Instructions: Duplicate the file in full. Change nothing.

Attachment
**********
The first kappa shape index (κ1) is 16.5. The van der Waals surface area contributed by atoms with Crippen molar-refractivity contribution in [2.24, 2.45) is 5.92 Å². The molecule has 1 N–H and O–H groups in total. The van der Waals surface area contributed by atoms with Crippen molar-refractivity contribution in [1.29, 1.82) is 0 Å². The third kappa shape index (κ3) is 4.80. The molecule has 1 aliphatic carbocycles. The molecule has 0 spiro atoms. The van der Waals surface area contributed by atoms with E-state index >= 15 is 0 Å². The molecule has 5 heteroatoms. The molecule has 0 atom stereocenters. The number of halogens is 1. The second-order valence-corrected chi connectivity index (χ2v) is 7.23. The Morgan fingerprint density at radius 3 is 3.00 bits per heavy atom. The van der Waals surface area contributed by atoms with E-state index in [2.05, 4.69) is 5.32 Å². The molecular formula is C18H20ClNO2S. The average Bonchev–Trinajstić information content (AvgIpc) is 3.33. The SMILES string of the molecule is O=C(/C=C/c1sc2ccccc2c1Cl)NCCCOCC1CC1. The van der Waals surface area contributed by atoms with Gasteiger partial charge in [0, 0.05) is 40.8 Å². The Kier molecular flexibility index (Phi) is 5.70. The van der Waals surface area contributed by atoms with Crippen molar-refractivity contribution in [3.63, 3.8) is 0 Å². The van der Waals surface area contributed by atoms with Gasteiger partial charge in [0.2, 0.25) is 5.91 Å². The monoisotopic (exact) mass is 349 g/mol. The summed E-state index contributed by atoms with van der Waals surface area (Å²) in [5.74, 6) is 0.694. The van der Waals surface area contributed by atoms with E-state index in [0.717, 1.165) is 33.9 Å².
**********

The first kappa shape index (κ1) is 16.5. The van der Waals surface area contributed by atoms with Crippen molar-refractivity contribution in [2.24, 2.45) is 5.92 Å². The molecule has 1 N–H and O–H groups in total. The van der Waals surface area contributed by atoms with Crippen molar-refractivity contribution in [1.29, 1.82) is 0 Å². The third kappa shape index (κ3) is 4.80. The molecule has 1 aliphatic carbocycles. The molecule has 0 spiro atoms. The van der Waals surface area contributed by atoms with E-state index >= 15 is 0 Å². The molecule has 5 heteroatoms. The molecule has 0 atom stereocenters. The number of halogens is 1. The second-order valence-corrected chi connectivity index (χ2v) is 7.23. The Morgan fingerprint density at radius 3 is 3.00 bits per heavy atom. The van der Waals surface area contributed by atoms with E-state index in [2.05, 4.69) is 5.32 Å². The molecular formula is C18H20ClNO2S. The average Bonchev–Trinajstić information content (AvgIpc) is 3.33. The SMILES string of the molecule is O=C(/C=C/c1sc2ccccc2c1Cl)NCCCOCC1CC1. The van der Waals surface area contributed by atoms with Gasteiger partial charge in [0, 0.05) is 40.8 Å². The Kier molecular flexibility index (Phi) is 5.70. The van der Waals surface area contributed by atoms with Crippen molar-refractivity contribution in [3.63, 3.8) is 0 Å². The van der Waals surface area contributed by atoms with Gasteiger partial charge in [0.2, 0.25) is 5.91 Å². The monoisotopic (exact) mass is 349 g/mol. The summed E-state index contributed by atoms with van der Waals surface area (Å²) in [5.74, 6) is 0.694. The van der Waals surface area contributed by atoms with E-state index in [0.717, 1.165) is 33.9 Å².